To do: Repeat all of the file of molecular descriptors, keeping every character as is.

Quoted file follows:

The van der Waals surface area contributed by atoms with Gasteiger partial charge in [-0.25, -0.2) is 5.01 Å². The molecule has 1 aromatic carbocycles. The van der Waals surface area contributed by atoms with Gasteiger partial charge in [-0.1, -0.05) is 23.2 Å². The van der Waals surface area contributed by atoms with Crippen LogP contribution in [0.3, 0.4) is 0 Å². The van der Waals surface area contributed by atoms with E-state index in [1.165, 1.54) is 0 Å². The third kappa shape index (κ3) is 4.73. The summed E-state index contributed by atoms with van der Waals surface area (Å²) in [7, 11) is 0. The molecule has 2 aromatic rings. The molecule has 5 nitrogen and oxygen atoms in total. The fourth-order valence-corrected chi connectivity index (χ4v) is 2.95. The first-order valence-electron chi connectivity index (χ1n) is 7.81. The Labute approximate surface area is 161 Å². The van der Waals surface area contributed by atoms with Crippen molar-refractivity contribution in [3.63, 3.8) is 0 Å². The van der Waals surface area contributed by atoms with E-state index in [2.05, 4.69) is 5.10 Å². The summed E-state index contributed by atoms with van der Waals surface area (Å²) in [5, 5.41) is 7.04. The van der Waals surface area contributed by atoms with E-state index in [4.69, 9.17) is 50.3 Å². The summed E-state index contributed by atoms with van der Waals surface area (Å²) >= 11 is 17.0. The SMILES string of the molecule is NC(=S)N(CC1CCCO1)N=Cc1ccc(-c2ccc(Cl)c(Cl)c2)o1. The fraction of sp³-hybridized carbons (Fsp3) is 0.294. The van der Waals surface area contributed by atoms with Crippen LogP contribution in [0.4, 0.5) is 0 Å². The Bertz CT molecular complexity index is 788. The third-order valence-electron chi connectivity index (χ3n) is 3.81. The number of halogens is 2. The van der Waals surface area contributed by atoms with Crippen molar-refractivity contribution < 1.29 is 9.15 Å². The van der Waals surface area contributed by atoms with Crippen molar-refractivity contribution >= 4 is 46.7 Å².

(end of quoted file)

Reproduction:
The van der Waals surface area contributed by atoms with Gasteiger partial charge in [-0.25, -0.2) is 5.01 Å². The molecule has 1 aromatic carbocycles. The van der Waals surface area contributed by atoms with Gasteiger partial charge in [-0.1, -0.05) is 23.2 Å². The van der Waals surface area contributed by atoms with Crippen LogP contribution in [0.3, 0.4) is 0 Å². The van der Waals surface area contributed by atoms with E-state index in [1.165, 1.54) is 0 Å². The third kappa shape index (κ3) is 4.73. The summed E-state index contributed by atoms with van der Waals surface area (Å²) in [7, 11) is 0. The molecule has 2 aromatic rings. The molecule has 5 nitrogen and oxygen atoms in total. The fourth-order valence-corrected chi connectivity index (χ4v) is 2.95. The first-order valence-electron chi connectivity index (χ1n) is 7.81. The Labute approximate surface area is 161 Å². The van der Waals surface area contributed by atoms with Crippen molar-refractivity contribution in [3.63, 3.8) is 0 Å². The van der Waals surface area contributed by atoms with E-state index in [2.05, 4.69) is 5.10 Å². The summed E-state index contributed by atoms with van der Waals surface area (Å²) in [5, 5.41) is 7.04. The van der Waals surface area contributed by atoms with E-state index in [4.69, 9.17) is 50.3 Å². The summed E-state index contributed by atoms with van der Waals surface area (Å²) >= 11 is 17.0. The SMILES string of the molecule is NC(=S)N(CC1CCCO1)N=Cc1ccc(-c2ccc(Cl)c(Cl)c2)o1. The fraction of sp³-hybridized carbons (Fsp3) is 0.294. The van der Waals surface area contributed by atoms with Crippen LogP contribution in [0.4, 0.5) is 0 Å². The Bertz CT molecular complexity index is 788. The third-order valence-electron chi connectivity index (χ3n) is 3.81. The number of halogens is 2. The van der Waals surface area contributed by atoms with Crippen molar-refractivity contribution < 1.29 is 9.15 Å². The van der Waals surface area contributed by atoms with Crippen molar-refractivity contribution >= 4 is 46.7 Å².